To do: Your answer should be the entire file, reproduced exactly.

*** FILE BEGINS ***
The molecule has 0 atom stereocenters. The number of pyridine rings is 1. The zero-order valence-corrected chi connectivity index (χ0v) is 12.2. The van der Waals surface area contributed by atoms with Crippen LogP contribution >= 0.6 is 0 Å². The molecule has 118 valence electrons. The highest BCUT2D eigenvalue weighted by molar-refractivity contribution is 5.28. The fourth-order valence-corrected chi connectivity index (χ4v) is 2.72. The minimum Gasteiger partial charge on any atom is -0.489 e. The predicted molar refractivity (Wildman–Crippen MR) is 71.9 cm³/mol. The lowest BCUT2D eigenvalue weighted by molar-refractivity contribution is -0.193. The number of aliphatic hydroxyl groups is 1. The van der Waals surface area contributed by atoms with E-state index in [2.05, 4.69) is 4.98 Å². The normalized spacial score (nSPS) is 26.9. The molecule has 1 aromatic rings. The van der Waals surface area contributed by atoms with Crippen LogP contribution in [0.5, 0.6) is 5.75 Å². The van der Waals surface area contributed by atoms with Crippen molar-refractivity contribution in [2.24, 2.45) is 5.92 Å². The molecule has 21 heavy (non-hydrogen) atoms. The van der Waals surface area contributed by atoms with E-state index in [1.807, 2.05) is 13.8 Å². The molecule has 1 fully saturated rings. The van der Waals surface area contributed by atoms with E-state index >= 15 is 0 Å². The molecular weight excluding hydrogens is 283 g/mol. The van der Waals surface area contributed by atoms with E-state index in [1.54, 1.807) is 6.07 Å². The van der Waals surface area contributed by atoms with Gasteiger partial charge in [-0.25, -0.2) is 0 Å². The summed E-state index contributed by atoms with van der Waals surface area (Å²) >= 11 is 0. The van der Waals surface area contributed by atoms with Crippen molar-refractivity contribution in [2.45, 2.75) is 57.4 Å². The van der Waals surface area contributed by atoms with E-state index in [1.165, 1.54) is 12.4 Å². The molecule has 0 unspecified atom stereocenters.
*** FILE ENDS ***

The molecule has 0 atom stereocenters. The number of pyridine rings is 1. The zero-order valence-corrected chi connectivity index (χ0v) is 12.2. The van der Waals surface area contributed by atoms with Crippen LogP contribution >= 0.6 is 0 Å². The molecule has 118 valence electrons. The highest BCUT2D eigenvalue weighted by molar-refractivity contribution is 5.28. The fourth-order valence-corrected chi connectivity index (χ4v) is 2.72. The minimum Gasteiger partial charge on any atom is -0.489 e. The predicted molar refractivity (Wildman–Crippen MR) is 71.9 cm³/mol. The lowest BCUT2D eigenvalue weighted by molar-refractivity contribution is -0.193. The number of aliphatic hydroxyl groups is 1. The van der Waals surface area contributed by atoms with E-state index in [2.05, 4.69) is 4.98 Å². The normalized spacial score (nSPS) is 26.9. The molecule has 1 aromatic rings. The van der Waals surface area contributed by atoms with Crippen LogP contribution in [0.5, 0.6) is 5.75 Å². The van der Waals surface area contributed by atoms with Crippen molar-refractivity contribution in [2.24, 2.45) is 5.92 Å². The molecule has 21 heavy (non-hydrogen) atoms. The van der Waals surface area contributed by atoms with E-state index in [1.807, 2.05) is 13.8 Å². The molecule has 1 fully saturated rings. The van der Waals surface area contributed by atoms with E-state index >= 15 is 0 Å². The molecular weight excluding hydrogens is 283 g/mol. The van der Waals surface area contributed by atoms with E-state index in [1.54, 1.807) is 6.07 Å². The van der Waals surface area contributed by atoms with Gasteiger partial charge in [-0.25, -0.2) is 0 Å². The summed E-state index contributed by atoms with van der Waals surface area (Å²) >= 11 is 0. The van der Waals surface area contributed by atoms with Crippen molar-refractivity contribution in [2.45, 2.75) is 57.4 Å². The van der Waals surface area contributed by atoms with E-state index in [1.165, 1.54) is 12.4 Å². The molecule has 0 unspecified atom stereocenters.